The Hoosier Beer Geek is hosting the March edition of the session. The topic I’ve been thinking about is local beer. The term is being used by just about every craft brewer in the country. What does it really mean though? Is it more of a marketing term or is there substance behind the moniker? This month I want to think about what makes local beer better? I’m not just talking about the beer itself, although it’s the focal point, but what makes local beer better? My connection to local beer is far from thinking that my beer is actually “local.” Maybe you don’t agree with me, and you can write about that. Bonus points for writing about your favorite local beer and the settings around it being local to you.
We now enter the wonderful word of semantics which as Wikipedia puts it, is “a problem of understanding that comes down to word selection or connotation.” First, I do not think there is a universal idea in the craft beer world when the word “local” is uttered. I frequent a fabulous beer bar in Burbank (shameless plug for Tony’s Darts Away) that only serves California brewed beer. Is it all local? To some yes and to others no. Personally, I only care that they serve a varied list of great beer and the carbon footprint of delivery is of lesser though still significant importance.
To others local denotes freshness. That is very important in an IPA but if I am partaking of a barrel aged sour at (shameless plug # 2) Eagle Rock Brewery then it doesn’t really matter. And local can mean the watering hole closest to you that you frequent the most. The Cheers to your Norm as it were. And it could be a brewery, bar or bottle shop. Then you have the whole issue of locally sourced ingredients to ponder.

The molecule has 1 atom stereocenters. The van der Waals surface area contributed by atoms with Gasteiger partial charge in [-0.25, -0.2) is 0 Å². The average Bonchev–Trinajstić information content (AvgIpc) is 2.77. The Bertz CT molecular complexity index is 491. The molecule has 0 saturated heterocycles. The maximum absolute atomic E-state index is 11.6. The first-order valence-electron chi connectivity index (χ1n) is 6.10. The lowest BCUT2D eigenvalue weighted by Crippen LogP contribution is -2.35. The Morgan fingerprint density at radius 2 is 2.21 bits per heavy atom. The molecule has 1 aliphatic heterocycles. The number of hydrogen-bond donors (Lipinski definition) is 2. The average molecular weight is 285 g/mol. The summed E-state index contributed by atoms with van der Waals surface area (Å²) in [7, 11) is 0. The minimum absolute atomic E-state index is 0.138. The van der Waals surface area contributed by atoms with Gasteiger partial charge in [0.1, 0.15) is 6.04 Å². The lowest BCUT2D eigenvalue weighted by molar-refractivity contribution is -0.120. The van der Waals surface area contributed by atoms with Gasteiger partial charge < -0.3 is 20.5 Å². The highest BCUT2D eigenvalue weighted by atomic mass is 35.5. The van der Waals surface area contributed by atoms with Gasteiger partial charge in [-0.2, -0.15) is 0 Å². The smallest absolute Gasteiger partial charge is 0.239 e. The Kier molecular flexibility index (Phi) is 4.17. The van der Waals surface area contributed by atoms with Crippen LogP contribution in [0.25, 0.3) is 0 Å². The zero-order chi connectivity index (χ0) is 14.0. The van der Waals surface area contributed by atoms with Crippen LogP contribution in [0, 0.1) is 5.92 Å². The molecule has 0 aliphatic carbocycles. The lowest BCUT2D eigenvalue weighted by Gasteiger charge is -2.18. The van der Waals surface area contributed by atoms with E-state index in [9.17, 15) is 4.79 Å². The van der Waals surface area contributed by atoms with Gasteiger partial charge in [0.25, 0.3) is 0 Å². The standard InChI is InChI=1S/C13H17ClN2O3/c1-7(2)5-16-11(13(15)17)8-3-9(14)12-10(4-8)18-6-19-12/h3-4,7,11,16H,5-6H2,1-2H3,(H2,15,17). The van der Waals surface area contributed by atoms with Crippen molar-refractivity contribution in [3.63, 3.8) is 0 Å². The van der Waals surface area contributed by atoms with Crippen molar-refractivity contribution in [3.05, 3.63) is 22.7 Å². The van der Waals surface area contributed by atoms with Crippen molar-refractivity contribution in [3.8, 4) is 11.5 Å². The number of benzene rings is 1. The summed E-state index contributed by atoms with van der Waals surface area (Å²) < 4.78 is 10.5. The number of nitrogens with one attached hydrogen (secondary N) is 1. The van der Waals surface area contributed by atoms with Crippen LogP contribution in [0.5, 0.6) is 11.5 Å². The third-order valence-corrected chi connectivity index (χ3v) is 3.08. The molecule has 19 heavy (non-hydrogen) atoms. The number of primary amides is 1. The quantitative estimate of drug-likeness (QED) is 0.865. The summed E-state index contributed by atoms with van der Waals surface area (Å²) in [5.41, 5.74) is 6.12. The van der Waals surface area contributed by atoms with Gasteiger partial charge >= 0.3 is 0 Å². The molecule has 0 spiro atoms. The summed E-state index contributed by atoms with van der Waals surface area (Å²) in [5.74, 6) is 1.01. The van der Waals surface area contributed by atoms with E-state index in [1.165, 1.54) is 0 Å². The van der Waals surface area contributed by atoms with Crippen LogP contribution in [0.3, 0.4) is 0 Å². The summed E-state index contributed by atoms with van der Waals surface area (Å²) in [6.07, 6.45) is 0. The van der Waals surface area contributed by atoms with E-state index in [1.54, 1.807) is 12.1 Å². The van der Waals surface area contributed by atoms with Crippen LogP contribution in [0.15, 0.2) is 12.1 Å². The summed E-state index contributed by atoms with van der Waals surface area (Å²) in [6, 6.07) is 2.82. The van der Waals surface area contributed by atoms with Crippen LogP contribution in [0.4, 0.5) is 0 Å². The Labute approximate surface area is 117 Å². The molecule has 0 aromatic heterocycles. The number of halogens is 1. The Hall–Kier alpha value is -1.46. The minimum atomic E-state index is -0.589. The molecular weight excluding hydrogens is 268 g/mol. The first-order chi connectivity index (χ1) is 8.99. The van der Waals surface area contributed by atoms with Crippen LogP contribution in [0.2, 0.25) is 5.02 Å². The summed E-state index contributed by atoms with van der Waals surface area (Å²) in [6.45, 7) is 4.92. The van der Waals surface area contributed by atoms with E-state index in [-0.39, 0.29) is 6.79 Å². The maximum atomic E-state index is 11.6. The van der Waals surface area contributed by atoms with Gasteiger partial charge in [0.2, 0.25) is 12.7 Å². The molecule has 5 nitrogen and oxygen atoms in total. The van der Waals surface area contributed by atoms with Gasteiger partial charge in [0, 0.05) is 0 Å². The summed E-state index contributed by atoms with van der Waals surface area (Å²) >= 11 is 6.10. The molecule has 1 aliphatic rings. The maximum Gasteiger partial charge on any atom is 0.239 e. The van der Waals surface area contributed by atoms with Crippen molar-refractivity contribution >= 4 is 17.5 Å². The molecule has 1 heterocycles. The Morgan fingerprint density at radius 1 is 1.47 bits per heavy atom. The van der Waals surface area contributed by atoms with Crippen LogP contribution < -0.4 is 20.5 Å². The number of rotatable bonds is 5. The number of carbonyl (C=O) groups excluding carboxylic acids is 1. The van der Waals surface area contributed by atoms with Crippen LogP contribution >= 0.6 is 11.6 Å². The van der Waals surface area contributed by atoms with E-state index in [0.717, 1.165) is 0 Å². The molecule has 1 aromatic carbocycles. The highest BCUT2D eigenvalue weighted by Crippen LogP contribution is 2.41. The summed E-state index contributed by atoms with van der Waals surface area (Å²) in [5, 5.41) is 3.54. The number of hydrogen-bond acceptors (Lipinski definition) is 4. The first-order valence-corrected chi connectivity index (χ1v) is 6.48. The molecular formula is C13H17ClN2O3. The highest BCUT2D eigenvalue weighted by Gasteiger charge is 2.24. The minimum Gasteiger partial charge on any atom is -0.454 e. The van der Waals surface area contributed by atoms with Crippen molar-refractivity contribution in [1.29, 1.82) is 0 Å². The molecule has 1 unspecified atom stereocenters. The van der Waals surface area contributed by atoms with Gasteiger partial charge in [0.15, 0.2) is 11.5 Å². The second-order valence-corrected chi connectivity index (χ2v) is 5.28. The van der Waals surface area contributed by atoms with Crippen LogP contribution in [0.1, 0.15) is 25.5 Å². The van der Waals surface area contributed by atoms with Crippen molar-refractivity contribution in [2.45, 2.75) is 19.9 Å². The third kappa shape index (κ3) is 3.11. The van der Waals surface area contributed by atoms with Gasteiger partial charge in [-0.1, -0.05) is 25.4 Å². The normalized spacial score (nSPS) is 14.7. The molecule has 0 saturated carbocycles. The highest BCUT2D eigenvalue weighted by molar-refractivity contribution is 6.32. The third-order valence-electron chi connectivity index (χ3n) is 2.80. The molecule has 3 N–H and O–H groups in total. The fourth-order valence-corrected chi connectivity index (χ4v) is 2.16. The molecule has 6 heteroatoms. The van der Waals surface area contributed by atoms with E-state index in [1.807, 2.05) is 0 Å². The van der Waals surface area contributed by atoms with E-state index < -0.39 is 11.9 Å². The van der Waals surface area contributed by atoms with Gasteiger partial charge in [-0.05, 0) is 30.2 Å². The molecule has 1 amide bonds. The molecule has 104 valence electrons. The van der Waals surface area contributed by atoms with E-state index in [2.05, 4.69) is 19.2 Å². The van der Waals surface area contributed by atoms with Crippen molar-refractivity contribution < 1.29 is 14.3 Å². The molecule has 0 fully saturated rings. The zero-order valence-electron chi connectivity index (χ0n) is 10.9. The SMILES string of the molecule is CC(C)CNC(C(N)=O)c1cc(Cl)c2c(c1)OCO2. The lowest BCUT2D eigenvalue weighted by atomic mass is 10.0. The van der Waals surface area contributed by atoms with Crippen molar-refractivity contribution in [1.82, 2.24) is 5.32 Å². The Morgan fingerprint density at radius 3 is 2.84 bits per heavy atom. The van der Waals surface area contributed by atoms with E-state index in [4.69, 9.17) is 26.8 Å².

If you have gotten this far, you may probably be saying, “Well, what is your definition of local?” And the answer is all of the above. Even I don’t have one overarching idea. There is my idea of “locally brewed”, my idea of “locally distributed” and my idea of “local destinations” but to me they are all minor considerations to me when I make a beer purchase.
I guess that it is because I firmly believe in widening ones horizons. Travel far and wide. Sample the craft beer bounty that others before us were not so lucky to have.
It might seem anti-eco to say this but as laudable as the whole “local” movement is, and as much as I admire the Sierra Nevada’s and Rogue’s that grow their own hops and barley’s, I find it more important to focus on being creative and exposing the world to the tremendous bounty that we should all responsibly enjoy.
Bring on your organic, bring on the discussion of terroir, grow it all within yards of the brewhouse but also keep brewing. Be it a simple German pilsner of some exotic beer with kaffir limes and sake yeast. I will drink local, close to local and international as long as it is craft beer.